Principals of Digital Signal Recording

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How do we represent a continuously variable signal digitally?. Sampling. Sampling rate – number of measurements per unit time. Sampling depth or . quantization . – number of gradations by which the measurement can be recorded. ID: 536122 Download Presentation

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Principals of Digital Signal Recording

How do we represent a continuously variable signal digitally?. Sampling. Sampling rate – number of measurements per unit time. Sampling depth or . quantization . – number of gradations by which the measurement can be recorded.

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Principals of Digital Signal Recording




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Presentation on theme: "Principals of Digital Signal Recording"— Presentation transcript:

Slide1

Principals of Digital Signal Recording

Slide2

How do we represent a continuously variable signal digitally?

Sampling

Sampling rate – number of measurements per unit time

Sampling depth or

quantization

– number of gradations by which the measurement can be recorded

Slide3

How do we represent a continuously variable signal digitally?

Sampling

What would be the advantage to higher sampling rates?

Slide4

How do we represent a continuously variable signal digitally?

Sampling

What would be the advantage to higher sampling rates?

Nyquist

limit

Slide5

How do we represent a continuously variable signal digitally?

Sampling

What would be the advantage to higher sampling rates?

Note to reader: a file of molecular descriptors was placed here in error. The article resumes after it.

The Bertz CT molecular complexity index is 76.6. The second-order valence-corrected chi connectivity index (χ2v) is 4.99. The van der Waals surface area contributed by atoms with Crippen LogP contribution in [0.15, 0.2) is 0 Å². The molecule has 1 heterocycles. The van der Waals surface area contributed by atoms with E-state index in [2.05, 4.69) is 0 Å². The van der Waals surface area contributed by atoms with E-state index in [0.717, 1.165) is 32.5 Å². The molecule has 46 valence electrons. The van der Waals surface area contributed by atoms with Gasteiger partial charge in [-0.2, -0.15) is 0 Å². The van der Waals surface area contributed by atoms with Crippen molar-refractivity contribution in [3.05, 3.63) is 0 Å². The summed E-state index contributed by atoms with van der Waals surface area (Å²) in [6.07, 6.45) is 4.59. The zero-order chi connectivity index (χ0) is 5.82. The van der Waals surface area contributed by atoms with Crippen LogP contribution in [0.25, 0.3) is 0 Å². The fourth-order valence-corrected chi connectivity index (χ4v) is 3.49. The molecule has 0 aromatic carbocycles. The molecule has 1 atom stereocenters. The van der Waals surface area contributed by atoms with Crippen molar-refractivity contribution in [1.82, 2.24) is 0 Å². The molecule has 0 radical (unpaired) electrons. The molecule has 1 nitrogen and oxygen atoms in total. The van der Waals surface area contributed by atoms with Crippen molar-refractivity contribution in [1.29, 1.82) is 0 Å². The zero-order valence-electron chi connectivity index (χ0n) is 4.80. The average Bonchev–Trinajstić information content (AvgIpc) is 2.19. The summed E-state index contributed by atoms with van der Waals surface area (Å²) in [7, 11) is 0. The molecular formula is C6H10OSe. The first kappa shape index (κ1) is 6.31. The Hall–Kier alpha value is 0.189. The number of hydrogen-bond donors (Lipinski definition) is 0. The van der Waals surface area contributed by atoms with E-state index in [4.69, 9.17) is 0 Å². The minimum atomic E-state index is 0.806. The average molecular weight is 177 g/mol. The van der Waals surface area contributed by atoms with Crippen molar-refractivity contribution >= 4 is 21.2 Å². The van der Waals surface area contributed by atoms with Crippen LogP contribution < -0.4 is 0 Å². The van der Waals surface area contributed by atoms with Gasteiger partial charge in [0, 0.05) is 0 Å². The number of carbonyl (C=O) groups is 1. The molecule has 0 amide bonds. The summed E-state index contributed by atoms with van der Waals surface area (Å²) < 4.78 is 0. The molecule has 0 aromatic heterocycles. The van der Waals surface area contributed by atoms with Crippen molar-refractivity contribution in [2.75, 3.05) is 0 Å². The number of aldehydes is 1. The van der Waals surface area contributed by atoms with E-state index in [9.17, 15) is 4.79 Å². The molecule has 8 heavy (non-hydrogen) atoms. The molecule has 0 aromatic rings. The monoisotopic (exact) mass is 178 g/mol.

Nyquist

limit

Aliasing

What would be the disadvantage?

Data size

Compute time

Slide6

How do we represent a continuously variable signal digitally?

Sampling

What would be the advantage to greater sampling depth?

Finer resolution

What would be the disadvantage?

Data size

Possibly compute time

Slide7

How do we represent a continuously variable signal digitally?

Sampling

A note about data size and compute time:

New data size = increase in quantization

x

number of samples

x

number of electrodes!

Slide8

Filters used in EEG

Slide9

What is a filter?

Slide10

What is a filter?

Filters let some “stuff” through and keep other “stuff” from getting through

What do we want to let through?

What do we want to filter out?

Slide11

What is a filter?

The goal of filtering is to improve the signal to noise ratio

Can the filter add signal?

Slide12

Different Kinds of Filters

Low-Pass (High-Cut-Off)

High-Pass (Low-Cut-Off)

Band-Pass

Notch

Each of these will have a certain “slope”

Slide13

How do Filters Work?

Notionally:

Transform to frequency domain

Mask some parts of the spectrum

Transform back to time domain

Slide14

Are There Any Drawbacks?

Yes

Filters necessarily distort data

Amplitude distortion

Latency distortion

Forward/backward/zero-phase

Slide15

Recommendations

Should you filter?

Yes, when necessary to reveal a real signal

Problem: how do you know it’s “real”

No, always look at the unfiltered data first

What filters should you use?

Depends on your situation (e.g. what EEG band are you interested in? Do you have

60Hz

line noise?)

General rule: less aggressive filters are less distorting